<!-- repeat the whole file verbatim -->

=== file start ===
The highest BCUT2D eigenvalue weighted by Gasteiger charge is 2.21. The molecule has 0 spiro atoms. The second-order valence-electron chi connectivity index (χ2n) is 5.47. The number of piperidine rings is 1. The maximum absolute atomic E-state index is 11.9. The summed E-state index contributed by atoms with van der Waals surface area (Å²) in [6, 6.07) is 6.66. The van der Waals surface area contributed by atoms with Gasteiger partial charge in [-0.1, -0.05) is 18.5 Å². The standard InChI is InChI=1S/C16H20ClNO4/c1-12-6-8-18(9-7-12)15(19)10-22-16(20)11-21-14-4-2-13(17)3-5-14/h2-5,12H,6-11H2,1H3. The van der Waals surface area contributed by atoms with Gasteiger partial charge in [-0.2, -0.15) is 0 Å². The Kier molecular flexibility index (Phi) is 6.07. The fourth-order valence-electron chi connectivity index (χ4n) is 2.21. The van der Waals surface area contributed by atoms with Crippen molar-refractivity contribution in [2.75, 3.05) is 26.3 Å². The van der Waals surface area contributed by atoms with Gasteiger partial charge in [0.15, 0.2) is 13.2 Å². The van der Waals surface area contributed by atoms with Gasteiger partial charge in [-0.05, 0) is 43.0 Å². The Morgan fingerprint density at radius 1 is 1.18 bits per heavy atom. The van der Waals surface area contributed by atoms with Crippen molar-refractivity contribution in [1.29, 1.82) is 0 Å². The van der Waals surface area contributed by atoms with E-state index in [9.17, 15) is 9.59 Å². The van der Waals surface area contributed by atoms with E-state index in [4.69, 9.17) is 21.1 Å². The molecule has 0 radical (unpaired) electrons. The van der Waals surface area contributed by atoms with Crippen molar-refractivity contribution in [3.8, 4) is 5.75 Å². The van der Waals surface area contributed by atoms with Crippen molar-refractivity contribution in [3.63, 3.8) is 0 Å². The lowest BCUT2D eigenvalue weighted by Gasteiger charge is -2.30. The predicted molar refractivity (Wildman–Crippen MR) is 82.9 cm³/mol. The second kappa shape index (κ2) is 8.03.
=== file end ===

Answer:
The highest BCUT2D eigenvalue weighted by Gasteiger charge is 2.21. The molecule has 0 spiro atoms. The second-order valence-electron chi connectivity index (χ2n) is 5.47. The number of piperidine rings is 1. The maximum absolute atomic E-state index is 11.9. The summed E-state index contributed by atoms with van der Waals surface area (Å²) in [6, 6.07) is 6.66. The van der Waals surface area contributed by atoms with Gasteiger partial charge in [-0.1, -0.05) is 18.5 Å². The standard InChI is InChI=1S/C16H20ClNO4/c1-12-6-8-18(9-7-12)15(19)10-22-16(20)11-21-14-4-2-13(17)3-5-14/h2-5,12H,6-11H2,1H3. The van der Waals surface area contributed by atoms with Gasteiger partial charge in [-0.2, -0.15) is 0 Å². The Kier molecular flexibility index (Phi) is 6.07. The fourth-order valence-electron chi connectivity index (χ4n) is 2.21. The van der Waals surface area contributed by atoms with Crippen molar-refractivity contribution in [2.75, 3.05) is 26.3 Å². The van der Waals surface area contributed by atoms with Gasteiger partial charge in [0.15, 0.2) is 13.2 Å². The van der Waals surface area contributed by atoms with Gasteiger partial charge in [-0.05, 0) is 43.0 Å². The Morgan fingerprint density at radius 1 is 1.18 bits per heavy atom. The van der Waals surface area contributed by atoms with Crippen molar-refractivity contribution in [1.29, 1.82) is 0 Å². The van der Waals surface area contributed by atoms with E-state index in [9.17, 15) is 9.59 Å². The van der Waals surface area contributed by atoms with E-state index in [4.69, 9.17) is 21.1 Å². The molecule has 0 radical (unpaired) electrons. The van der Waals surface area contributed by atoms with Crippen molar-refractivity contribution in [3.8, 4) is 5.75 Å². The van der Waals surface area contributed by atoms with Crippen molar-refractivity contribution in [3.63, 3.8) is 0 Å². The lowest BCUT2D eigenvalue weighted by Gasteiger charge is -2.30. The predicted molar refractivity (Wildman–Crippen MR) is 82.9 cm³/mol. The second kappa shape index (κ2) is 8.03.